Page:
Posted Saturday, November 19, 2011 | Review Permalink
4 stars Another great KE album! Karda Estra has such a refreshing way of leading the listener down unexpected yet beautiful paths with their odd and unexpected chord and key shifts. I hope they keep putting out new music forever! This one finds Richard et co. working with a few more outsiders, which renders this collection of songs a bit more outside of the 'typical' KE Gothic-medieval sound (e.g. Eve, Vovoid Dracula, Weird Tales) and more like their 2005 release, The Last of the Libertine. The result, however, is a much more catchy, melodious and even 'poppy' KE album. There are songs that feel jazzy like KOOP, complex pop like Burt Bacharach, several straight out of the Steve Hackett school of prog snippets ("snippets" because most of these songs are less than 4 minutes in length--with several less than two!), along with a few from the more 'classic' KE sound repertoire. All in all, it's a lighter side of Richard and the gang--one that makes for very pleasant background music as you cook or read. Favorites: "Transmissions" (9/10), "Girl in a Spaceship" (9/10), "Sea of Tranquility" (9/10), "Invaders from Venus" (9/10)--heck! I like them all! A great album to play straight through. Four plus stars!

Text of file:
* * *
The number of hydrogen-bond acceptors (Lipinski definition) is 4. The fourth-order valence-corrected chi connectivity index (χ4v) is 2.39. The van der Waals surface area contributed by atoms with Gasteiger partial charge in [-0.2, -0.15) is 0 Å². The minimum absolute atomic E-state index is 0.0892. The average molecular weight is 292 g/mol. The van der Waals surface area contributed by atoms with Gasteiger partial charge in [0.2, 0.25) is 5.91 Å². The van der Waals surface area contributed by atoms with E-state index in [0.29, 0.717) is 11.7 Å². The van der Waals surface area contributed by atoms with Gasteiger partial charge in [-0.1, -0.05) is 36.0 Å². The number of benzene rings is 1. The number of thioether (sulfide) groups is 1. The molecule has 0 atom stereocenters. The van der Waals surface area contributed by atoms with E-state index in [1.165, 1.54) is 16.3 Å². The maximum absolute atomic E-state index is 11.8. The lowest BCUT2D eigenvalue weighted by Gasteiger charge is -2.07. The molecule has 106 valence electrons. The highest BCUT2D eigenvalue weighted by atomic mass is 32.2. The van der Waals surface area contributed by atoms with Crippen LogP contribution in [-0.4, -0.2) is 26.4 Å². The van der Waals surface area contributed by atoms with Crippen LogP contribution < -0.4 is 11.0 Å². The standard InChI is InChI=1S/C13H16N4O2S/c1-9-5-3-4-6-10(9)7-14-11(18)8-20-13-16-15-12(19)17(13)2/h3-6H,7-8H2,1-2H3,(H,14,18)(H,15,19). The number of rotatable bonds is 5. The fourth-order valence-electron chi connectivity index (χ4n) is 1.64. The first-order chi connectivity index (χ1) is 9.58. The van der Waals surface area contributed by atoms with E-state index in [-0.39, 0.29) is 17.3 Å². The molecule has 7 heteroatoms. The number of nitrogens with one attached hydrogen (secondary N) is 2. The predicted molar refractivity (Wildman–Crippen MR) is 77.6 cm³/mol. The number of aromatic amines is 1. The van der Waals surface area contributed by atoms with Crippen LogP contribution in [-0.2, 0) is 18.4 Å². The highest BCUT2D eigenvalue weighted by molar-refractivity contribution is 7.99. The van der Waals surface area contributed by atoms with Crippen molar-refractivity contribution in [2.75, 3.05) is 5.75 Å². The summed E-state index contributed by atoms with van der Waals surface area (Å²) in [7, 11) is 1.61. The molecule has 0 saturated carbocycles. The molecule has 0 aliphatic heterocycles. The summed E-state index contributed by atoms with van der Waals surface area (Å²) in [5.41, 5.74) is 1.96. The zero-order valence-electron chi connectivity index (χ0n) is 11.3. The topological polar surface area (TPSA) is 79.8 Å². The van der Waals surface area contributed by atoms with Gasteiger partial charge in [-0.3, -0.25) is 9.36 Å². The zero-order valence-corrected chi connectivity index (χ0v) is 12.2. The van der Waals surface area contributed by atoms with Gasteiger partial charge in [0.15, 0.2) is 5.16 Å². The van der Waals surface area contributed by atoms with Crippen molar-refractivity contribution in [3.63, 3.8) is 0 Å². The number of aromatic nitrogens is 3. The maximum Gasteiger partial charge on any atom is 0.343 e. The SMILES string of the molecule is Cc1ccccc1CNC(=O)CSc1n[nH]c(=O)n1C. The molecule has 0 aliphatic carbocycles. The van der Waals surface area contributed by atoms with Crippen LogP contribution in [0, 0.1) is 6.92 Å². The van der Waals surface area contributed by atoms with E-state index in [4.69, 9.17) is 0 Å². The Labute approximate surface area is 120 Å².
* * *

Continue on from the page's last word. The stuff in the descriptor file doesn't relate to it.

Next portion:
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Send comments to BrufordFreak (BETA) | Report this review (#598468)
Posted Thursday, December 29, 2011 | Review Permalink
kev rowland
SPECIAL COLLABORATOR
Crossover Team
4 stars There is no doubt in my mind that Richard Wileman is one of the finest composers working in his field, and it is criminal that his work isn't more widely known. The reason for that is he firmly straddles the two camps of progressive rock and modern classical probably more than anyone else I have had the pleasure of listening to. Sure, Steve Hackett and Anthony Phillips have made steps in this direction but they have yet to go as fully down the classical path as Richard. As ever he has been joined on this project by Ileesha Bailey's whose ethereal vocals add a haunting beauty to this work. Here he has created twelve futurist nostalgia instrumental tracks and has collaborated with some external sources such as Kavus Torabi (Cardiacs/Knifeworld), Don Falcone & Bridget Wishart (Spirits Burning/Hawkwind) and Stuart Rowe (Lighterthief/Andy Partridge).